Gov.-elect Dan Malloy made an unscheduled visit Wednesday to the year’s largest gathering of environmental policymakers and advocates, and told the crowd he would be “highly supportive of your goals, which are my goals.”

Malloy arrived at the annual summit of  the Connecticut League of Conservation Voters just before noon. He walked to the front of the Hartford Jaycees Boathouse and took the podium where day panels had discussed energy, transportation, and green jobs.

“I don’t have any major announcement to make today, other than that I’m here,” he said at one point in his brief remarks. The crowd was clearly happy to see him.

He spoke first of the economy, and next about the environment.

“I thought the recession that we’re still living with would be like the eight prior recessions. But we can’t predict that kind of recovery for another 24 months,” he said. “By February I have to propose a budget. I will tell you it is my intention to be highly supportive of your goals, which are my goals.”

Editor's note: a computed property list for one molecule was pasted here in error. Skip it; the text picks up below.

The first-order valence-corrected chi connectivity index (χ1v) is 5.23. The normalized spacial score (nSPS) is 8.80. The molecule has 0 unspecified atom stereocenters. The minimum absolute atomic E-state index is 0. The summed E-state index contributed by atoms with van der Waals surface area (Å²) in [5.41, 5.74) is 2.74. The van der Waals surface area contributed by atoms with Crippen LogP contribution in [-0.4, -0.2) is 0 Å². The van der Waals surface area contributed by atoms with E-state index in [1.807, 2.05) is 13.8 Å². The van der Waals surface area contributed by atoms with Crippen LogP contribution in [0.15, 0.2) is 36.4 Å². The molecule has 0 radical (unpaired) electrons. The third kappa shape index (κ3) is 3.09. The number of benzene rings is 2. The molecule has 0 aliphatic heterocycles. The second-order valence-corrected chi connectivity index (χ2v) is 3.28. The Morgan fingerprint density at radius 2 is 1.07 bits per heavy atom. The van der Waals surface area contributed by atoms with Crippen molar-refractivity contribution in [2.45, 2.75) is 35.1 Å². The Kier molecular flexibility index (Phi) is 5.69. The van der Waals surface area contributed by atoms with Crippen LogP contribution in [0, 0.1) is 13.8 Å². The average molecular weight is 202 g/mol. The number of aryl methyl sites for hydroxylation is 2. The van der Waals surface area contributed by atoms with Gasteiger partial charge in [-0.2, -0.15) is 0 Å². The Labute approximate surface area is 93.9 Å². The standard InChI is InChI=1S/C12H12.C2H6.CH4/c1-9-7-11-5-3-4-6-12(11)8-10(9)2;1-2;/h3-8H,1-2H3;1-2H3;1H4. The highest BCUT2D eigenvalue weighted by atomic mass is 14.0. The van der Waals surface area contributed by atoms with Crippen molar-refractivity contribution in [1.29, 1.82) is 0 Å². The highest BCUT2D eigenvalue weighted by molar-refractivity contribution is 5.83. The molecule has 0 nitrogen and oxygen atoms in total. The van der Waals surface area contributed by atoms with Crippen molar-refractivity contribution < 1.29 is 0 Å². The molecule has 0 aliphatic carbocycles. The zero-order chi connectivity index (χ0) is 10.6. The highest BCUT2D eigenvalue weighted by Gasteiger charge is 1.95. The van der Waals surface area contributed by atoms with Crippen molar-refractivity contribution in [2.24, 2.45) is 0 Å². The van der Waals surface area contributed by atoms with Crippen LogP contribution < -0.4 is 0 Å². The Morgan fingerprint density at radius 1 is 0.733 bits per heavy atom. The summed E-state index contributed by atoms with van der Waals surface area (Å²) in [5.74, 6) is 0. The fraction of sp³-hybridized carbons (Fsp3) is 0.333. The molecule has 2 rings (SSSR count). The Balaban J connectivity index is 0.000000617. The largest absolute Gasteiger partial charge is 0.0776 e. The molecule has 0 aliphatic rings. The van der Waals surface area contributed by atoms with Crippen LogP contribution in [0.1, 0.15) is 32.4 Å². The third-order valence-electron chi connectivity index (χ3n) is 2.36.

He listed funds for Long Island Sound and rivers, forests and farms, and “how we move people around the state.” He said he did not want the environment to be a lower priority than other issues, although he also said that for 22 years Connecticut has not seen job growth.

And in typical fashion, Malloy reeled off a few statistics: “Connecticut’s electricity is 76 percent higher than the national average and 21 percent higher than New England.” His point, he went on, that it costs too much to live and work here now.

“I’m particularly interested in transportation policy and energy policy,” he said. “You’ll see some early steps by my administration on those fronts. We will deal with the long, festering unaddressed, long-ignored issues in our state.”

Asked about last session’s energy bill, which Gov. M. Jodi Rell vetoed, Malloy said he hoped that the legislature would take a different approach than “to cram everything into a 5-pound bag and throw it at the legislature at the last minute and hope that there will be no discussion.” He said he would rather see the issues taken “in smaller bites” and added that he will be “a governor who is engaged on the energy issue.”

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